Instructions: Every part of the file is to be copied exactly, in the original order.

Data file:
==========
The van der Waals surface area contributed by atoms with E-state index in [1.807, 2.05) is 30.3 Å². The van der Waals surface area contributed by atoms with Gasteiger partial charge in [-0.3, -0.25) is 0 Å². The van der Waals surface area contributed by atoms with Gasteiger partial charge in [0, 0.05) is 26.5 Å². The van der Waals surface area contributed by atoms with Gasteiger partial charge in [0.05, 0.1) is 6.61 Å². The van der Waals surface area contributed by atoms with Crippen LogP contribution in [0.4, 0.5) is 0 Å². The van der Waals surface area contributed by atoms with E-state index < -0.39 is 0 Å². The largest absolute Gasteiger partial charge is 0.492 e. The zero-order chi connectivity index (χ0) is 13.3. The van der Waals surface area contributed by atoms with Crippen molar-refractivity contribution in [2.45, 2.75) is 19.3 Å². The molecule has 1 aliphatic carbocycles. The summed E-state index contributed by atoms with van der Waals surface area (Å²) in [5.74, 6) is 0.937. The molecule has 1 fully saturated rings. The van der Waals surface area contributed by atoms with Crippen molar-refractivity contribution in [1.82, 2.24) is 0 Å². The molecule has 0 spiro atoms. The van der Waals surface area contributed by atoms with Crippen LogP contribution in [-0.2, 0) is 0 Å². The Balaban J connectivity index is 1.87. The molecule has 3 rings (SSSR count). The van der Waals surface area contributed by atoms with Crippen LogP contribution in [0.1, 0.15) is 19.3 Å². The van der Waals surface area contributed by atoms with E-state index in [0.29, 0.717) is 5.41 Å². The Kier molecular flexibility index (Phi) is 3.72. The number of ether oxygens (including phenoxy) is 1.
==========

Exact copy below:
The van der Waals surface area contributed by atoms with E-state index in [1.807, 2.05) is 30.3 Å². The van der Waals surface area contributed by atoms with Gasteiger partial charge in [-0.3, -0.25) is 0 Å². The van der Waals surface area contributed by atoms with Gasteiger partial charge in [0, 0.05) is 26.5 Å². The van der Waals surface area contributed by atoms with Gasteiger partial charge in [0.05, 0.1) is 6.61 Å². The van der Waals surface area contributed by atoms with Crippen LogP contribution in [0.4, 0.5) is 0 Å². The van der Waals surface area contributed by atoms with E-state index < -0.39 is 0 Å². The largest absolute Gasteiger partial charge is 0.492 e. The zero-order chi connectivity index (χ0) is 13.3. The van der Waals surface area contributed by atoms with Crippen molar-refractivity contribution in [2.45, 2.75) is 19.3 Å². The molecule has 1 aliphatic carbocycles. The summed E-state index contributed by atoms with van der Waals surface area (Å²) in [5.74, 6) is 0.937. The molecule has 1 fully saturated rings. The van der Waals surface area contributed by atoms with Crippen molar-refractivity contribution in [1.82, 2.24) is 0 Å². The molecule has 0 spiro atoms. The van der Waals surface area contributed by atoms with Crippen LogP contribution in [-0.2, 0) is 0 Å². The Balaban J connectivity index is 1.87. The molecule has 3 rings (SSSR count). The van der Waals surface area contributed by atoms with Crippen LogP contribution in [0.1, 0.15) is 19.3 Å². The van der Waals surface area contributed by atoms with E-state index in [0.29, 0.717) is 5.41 Å². The Kier molecular flexibility index (Phi) is 3.72. The number of ether oxygens (including phenoxy) is 1.